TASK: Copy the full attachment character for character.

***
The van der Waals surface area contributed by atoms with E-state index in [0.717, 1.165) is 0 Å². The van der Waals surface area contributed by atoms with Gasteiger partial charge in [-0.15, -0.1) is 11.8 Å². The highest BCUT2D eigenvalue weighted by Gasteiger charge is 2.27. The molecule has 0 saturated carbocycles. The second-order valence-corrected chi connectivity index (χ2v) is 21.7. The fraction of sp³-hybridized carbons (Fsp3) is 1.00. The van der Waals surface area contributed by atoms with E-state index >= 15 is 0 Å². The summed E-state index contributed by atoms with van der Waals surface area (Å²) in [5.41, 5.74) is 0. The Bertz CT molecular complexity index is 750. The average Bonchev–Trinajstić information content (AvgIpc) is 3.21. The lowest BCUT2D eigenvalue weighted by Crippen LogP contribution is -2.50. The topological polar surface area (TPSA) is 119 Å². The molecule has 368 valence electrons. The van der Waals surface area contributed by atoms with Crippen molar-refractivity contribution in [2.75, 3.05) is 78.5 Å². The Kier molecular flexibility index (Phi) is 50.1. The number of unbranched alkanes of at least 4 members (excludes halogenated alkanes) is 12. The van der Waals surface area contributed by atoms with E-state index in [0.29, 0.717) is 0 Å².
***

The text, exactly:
The van der Waals surface area contributed by atoms with E-state index in [0.717, 1.165) is 0 Å². The van der Waals surface area contributed by atoms with Gasteiger partial charge in [-0.15, -0.1) is 11.8 Å². The highest BCUT2D eigenvalue weighted by Gasteiger charge is 2.27. The molecule has 0 saturated carbocycles. The second-order valence-corrected chi connectivity index (χ2v) is 21.7. The fraction of sp³-hybridized carbons (Fsp3) is 1.00. The van der Waals surface area contributed by atoms with E-state index >= 15 is 0 Å². The summed E-state index contributed by atoms with van der Waals surface area (Å²) in [5.41, 5.74) is 0. The Bertz CT molecular complexity index is 750. The average Bonchev–Trinajstić information content (AvgIpc) is 3.21. The lowest BCUT2D eigenvalue weighted by Crippen LogP contribution is -2.50. The topological polar surface area (TPSA) is 119 Å². The molecule has 368 valence electrons. The van der Waals surface area contributed by atoms with Crippen molar-refractivity contribution in [2.75, 3.05) is 78.5 Å². The Kier molecular flexibility index (Phi) is 50.1. The number of unbranched alkanes of at least 4 members (excludes halogenated alkanes) is 12. The van der Waals surface area contributed by atoms with E-state index in [0.29, 0.717) is 0 Å².